This volume chronicles the career of one of the most impressive science fiction writers of the '80s. Almost all of Swanwick's ( Stations of the Tide ) short stories are collected here, from his impressive debut, ``The Feast of Saint Janis,'' to the most recent, ``The Edge of the World.'' Several commonalities in his works emerge: many future worlds are bleak after some sort of disaster; his characters are dominated by internal imperatives which, for good or ill, determine their fates; scientific and philosophical searches for knowledge are accompanied by a painful, sometimes tragic loss of innocence. In ``Mummer Kiss'' the chaos following a major nuclear meltdown has triggered a worldwide depression, while in ``Foresight,'' human memory works backward--everyone can ``recall'' their future but nothing of their past, and though they know what will heppen they cannot change it. Every story uses the traditional materials of the genre to explore deeper issues of character and conscience, and even when flawed--the otherwise exemplary ``The Man Who Met Picasso'' is all but ruined by its cop-out ending--Swanwick's work illustrates the power and potential of contemporary science fiction. (Aug.)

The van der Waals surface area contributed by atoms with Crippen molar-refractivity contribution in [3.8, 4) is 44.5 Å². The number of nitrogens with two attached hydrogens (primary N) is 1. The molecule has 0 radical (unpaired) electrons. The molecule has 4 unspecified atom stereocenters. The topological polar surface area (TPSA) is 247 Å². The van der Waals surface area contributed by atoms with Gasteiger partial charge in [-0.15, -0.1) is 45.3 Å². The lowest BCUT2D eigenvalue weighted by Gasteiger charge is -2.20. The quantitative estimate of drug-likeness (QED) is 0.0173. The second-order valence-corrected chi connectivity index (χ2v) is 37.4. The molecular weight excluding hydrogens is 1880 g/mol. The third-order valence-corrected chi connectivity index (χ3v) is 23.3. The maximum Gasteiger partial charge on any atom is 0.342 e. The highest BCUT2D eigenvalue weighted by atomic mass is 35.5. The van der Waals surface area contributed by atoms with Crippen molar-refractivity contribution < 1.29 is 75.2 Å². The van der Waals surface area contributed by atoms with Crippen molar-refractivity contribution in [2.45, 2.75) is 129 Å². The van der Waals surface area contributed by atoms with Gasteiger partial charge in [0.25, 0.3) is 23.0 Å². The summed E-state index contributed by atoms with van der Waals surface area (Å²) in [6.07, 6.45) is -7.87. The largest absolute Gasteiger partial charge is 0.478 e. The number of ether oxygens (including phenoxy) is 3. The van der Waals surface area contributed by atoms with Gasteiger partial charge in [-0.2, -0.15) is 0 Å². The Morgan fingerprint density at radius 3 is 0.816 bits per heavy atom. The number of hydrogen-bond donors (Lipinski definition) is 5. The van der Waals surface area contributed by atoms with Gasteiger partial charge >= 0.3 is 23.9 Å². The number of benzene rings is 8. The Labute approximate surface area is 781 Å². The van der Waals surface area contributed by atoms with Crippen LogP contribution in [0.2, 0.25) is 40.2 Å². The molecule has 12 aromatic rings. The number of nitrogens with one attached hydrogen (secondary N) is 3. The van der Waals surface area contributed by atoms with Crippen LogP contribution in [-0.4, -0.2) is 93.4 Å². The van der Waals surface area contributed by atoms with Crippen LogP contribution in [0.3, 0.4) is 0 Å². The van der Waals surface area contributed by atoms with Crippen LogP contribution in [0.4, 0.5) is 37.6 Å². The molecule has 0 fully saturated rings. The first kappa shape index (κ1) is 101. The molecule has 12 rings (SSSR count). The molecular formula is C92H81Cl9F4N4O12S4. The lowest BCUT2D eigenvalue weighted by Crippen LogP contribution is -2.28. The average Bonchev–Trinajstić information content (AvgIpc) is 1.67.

Reviewed on: 07/29/1991 Release date: 08/01/1991 Genre: Fiction
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